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Nuclear Testing Helps Identify Fake Vintage Whiskey

ScuttleMonkey posted more than 5 years ago | from the nuclear-booze-coozie dept.

Science 366

Hugh Pickens writes "Industry experts claim the market for vintage whiskey has been flooded with fakes that purport to be several hundred years old but instead contain worthless spirit made just a few years ago. Now researchers at the Oxford Radiocarbon Accelerator Unit have developed a method that can pinpoint the date a whiskey was made by detecting traces of radioactive particles created by nuclear bomb tests in the 1950s. '"It is easy to tell if whiskey is fake as if it has been produced since the middle of the twentieth century, it has a very distinctive signature," says Dr. Tom Higham, deputy director of the facility. Nuclear bomb testing in the 1950s saw levels of carbon-14 in the atmosphere rise around the world so the amount of isotope absorbed by living organisms since this time has been artificially elevated. Whiskey extracted from antique bottles is sent to the laboratory where scientists burn the liquid and bombard the resulting gas with electrically charged particles so they can measure the carbon-14 in the sample. In one recent case, a bottle of 1856 Macallan Rare Reserve was withdrawn from auction at Christies, where it was expected to sell for up to £20,000, after the scientists found it had actually been produced in 1950. "So far there have probably been more fakes among the samples we've tested than real examples of old whiskey," says Higham.'"

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I was bitten by a radioactive whiskey (5, Funny)

Anonymous Coward | more than 5 years ago | (#27820879)

And I turned into Whiskeyman. My powers include slurred speech, a drunken lurch, and blackouts.

Re:I was bitten by a radioactive whiskey (5, Funny)

DoofusOfDeath (636671) | more than 5 years ago | (#27820997)

And I turned into Whiskeyman. My powers include slurred speech, a drunken lurch, and blackouts.

You're forgetting your most powerful ability: To turn even the ugliest woman into a supermodel!

Re:I was bitten by a radioactive whiskey (0)

davester666 (731373) | more than 5 years ago | (#27821319)

Unfortunately, it does this by temporarily remapping 'fugly' to 'hot' in your brain...

Re:I was bitten by a radioactive whiskey (5, Insightful)

Achromatic1978 (916097) | more than 5 years ago | (#27821685)

I was going to say "I think most of us were capable of interpolating that without your assistance", but your current Insightful mod might indicate otherwise. Kinda sad, really ...

Re:I was bitten by a radioactive whiskey (0)

Anonymous Coward | more than 5 years ago | (#27820999)

My powers include slurred speech, a drunken lurch, and blackouts...

...and wiskeydick. [urbandictionary.com]

Re:I was bitten by a radioactive whiskey (2, Funny)

thhamm (764787) | more than 5 years ago | (#27821075)

And I turned into Whiskeyman...

... played by noone other than rainier wolfcastle!

rainier: "ap ze fisky!"
coach: "UP THE WHISKEY!"
rainier: "up ze wizzki!"
coach: "... better."

Re:I was bitten by a radioactive whiskey (0)

Anonymous Coward | more than 5 years ago | (#27821197)

Where is your nemesis, tequila hombre? bato loco...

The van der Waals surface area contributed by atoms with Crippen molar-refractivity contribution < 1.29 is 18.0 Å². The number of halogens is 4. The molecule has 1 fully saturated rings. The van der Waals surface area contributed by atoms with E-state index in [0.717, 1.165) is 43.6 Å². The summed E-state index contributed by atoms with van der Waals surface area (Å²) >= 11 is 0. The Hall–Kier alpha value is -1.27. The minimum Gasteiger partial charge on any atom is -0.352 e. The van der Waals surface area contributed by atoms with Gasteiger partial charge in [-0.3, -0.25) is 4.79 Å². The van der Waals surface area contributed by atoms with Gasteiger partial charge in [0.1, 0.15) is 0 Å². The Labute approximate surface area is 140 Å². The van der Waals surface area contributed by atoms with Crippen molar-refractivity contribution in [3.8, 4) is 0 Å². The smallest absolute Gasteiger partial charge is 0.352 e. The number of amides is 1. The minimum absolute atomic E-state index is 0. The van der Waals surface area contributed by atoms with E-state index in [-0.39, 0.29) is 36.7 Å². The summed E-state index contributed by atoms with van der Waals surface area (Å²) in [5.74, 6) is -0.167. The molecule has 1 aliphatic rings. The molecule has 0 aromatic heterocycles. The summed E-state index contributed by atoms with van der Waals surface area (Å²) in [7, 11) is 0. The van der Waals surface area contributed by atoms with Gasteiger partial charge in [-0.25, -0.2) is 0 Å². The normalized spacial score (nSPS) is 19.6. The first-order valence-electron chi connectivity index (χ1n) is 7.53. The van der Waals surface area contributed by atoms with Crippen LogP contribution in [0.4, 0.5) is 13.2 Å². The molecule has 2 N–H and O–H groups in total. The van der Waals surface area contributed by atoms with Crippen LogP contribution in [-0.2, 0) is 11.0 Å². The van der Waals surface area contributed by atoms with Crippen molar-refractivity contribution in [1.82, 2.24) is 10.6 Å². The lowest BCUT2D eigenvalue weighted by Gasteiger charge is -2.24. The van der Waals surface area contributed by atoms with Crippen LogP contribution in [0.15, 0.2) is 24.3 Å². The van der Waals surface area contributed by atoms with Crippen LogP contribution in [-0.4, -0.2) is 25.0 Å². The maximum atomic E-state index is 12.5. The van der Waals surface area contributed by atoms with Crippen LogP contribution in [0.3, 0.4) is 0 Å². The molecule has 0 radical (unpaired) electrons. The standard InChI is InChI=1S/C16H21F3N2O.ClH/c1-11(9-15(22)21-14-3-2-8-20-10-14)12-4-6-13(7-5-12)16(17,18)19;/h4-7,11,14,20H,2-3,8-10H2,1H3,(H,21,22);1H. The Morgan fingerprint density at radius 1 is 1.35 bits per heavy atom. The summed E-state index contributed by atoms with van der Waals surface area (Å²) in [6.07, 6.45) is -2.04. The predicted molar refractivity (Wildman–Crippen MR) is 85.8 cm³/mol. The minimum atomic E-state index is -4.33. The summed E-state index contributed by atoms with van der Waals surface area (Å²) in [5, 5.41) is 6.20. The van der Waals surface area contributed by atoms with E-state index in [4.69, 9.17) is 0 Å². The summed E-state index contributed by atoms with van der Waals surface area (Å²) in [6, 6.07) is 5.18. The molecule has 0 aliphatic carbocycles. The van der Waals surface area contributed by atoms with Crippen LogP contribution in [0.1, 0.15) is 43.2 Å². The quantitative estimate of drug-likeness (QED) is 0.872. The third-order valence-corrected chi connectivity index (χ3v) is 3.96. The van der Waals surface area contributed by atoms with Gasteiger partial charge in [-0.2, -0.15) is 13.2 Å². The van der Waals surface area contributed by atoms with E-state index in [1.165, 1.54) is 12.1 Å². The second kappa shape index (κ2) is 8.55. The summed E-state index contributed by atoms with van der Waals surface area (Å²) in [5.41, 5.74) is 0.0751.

Re:I was bitten by a radioactive whiskey (0)

Anonymous Coward | more than 5 years ago | (#27821353)

Alcoholic Anonymous

Re:I was bitten by a radioactive whiskey (3, Funny)

Captain Sarcastic (109765) | more than 5 years ago | (#27821715)

Alcoholic Anonymous

Once a hard-drinking fast-living example of the high life, he had an encounter with a toxic substance... straight water.

Hiding his true identity, he goes from place to place, enlisting the unwary into his army, tempting them into temperance. When he begins to take the first of twelve steps towards his target, the end is near.

When asked why he struck terror into the hearts of oenophiles, whiskey aficionados, and beer drinkers, he said:

"Alcohol goes against my grain."

Taste (5, Insightful)

pilsner.urquell (734632) | more than 5 years ago | (#27820899)

What? They can't tell the difference by tasting it?

Re:Taste (0)

Anonymous Coward | more than 5 years ago | (#27820955)

I think the whole point of this is, if you're willing to pay £20,000 for a bottle of whiskey, you probably want to be the only one drinking it.

Re:Taste (1)

eleuthero (812560) | more than 5 years ago | (#27821721)

More importantly, if you're willing to pay 20,000 for a bottle of whiskey, you're never going to be drinking it. You want no one anywhere to be drinking it or saying that they have it.

Re:Taste (4, Funny)

PeelBoy (34769) | more than 5 years ago | (#27820963)

According to Pizza Hut, no.

Re:Taste (2, Interesting)

FredFredrickson (1177871) | more than 5 years ago | (#27821011)

The real bummer is never knowing (either by experiment, or by taste) without opening the bottle. And, of course, you'd leave the bottle unopened until the perfect occasion...

So... a new status would be started, called the 99% full original verified bottle of vintage whiskey. In fact, unopened full bottles will become the anti-status symbol.

Re:Taste (5, Insightful)

OpenSourced (323149) | more than 5 years ago | (#27821015)

What? They can't tell the difference by tasting it?

I suppose they can, but telling the difference is not the same as proving it. You need some kind of proof to accuse somebody of making fakes, not just its subjective taste.

Re:Taste (4, Insightful)

Kell Bengal (711123) | more than 5 years ago | (#27821049)

'cus, you know, nobody buys wine for how it tastes... just for how impressive it looks in your liquor cabinet.

Re:Taste (-1, Offtopic)

Anonymous Coward | more than 5 years ago | (#27821567)

Mine is bigger.

Re:Taste (0)

Anonymous Coward | more than 5 years ago | (#27821663)

But doesn't opening it (and burning it :P) ruin the point of a 20,000GBP bottle?

Re:Taste (5, Insightful)